Counterterrorism and assisting Afghan forces are not distinct and separate jobs, though they are being portrayed that way by some. My colleagues and I have examined past episodes in which the two missions have occurred simultaneously and found that they complement and reinforce each other in many ways. Conducting both missions in coordination can provide the kind of force multiplication needed to accomplish long-term U.S. goals and prevent Afghanistan from reclaiming its position atop the list of the world’s terrorist safe havens.

Continued support to Afghan security forces will increase the Afghan government’s political commitment to our counterterrorism objectives, while at the same time enhancing the Afghan forces’ own counterterror capabilities.

Training and assistance can also help ensure that Afghan forces support the U.S. mission by providing vital human intelligence, limiting al Qaeda border crossings and holding territory that might otherwise become terrorists safe havens.

With U.S. direction, joint fusion cells manned by Afghan military, police and intelligence services can support counterterrorism missions. An ongoing U.S. military advisory presence also can provide an umbrella to support U.S. civilian counterterrorism efforts, civil affairs and psychological operations.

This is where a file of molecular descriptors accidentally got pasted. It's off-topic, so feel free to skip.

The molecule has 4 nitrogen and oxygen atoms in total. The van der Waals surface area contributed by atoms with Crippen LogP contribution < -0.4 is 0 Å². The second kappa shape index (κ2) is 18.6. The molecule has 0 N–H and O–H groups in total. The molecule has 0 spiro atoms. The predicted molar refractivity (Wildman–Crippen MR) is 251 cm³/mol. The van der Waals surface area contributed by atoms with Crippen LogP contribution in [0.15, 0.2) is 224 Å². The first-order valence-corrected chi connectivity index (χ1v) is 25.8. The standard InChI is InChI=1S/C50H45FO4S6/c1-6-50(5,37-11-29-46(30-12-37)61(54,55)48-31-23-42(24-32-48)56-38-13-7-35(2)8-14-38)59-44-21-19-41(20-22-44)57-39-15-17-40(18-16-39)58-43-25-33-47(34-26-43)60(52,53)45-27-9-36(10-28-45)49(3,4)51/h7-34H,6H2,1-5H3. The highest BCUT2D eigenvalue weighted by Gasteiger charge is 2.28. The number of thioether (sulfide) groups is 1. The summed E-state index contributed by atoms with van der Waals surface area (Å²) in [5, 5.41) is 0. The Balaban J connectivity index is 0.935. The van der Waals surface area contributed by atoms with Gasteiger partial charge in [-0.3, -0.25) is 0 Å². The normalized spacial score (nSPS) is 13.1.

Recent U.S. operations in the Philippines, the Horn of Africa and Yemen demonstrate the importance of combining counterterrorism operations with support for local security forces.

In the Philippines, U.S. special operations and other military forces provided a persistent advisory presence averaging 600 troops over the last decade to successfully counter the threat from Abu Sayyaf and Jemmah Islamiya militants in the southern part of the country. An advisory headquarters command served to unify the effort and coordinate with the host nation and interagency partners at the U.S. embassy.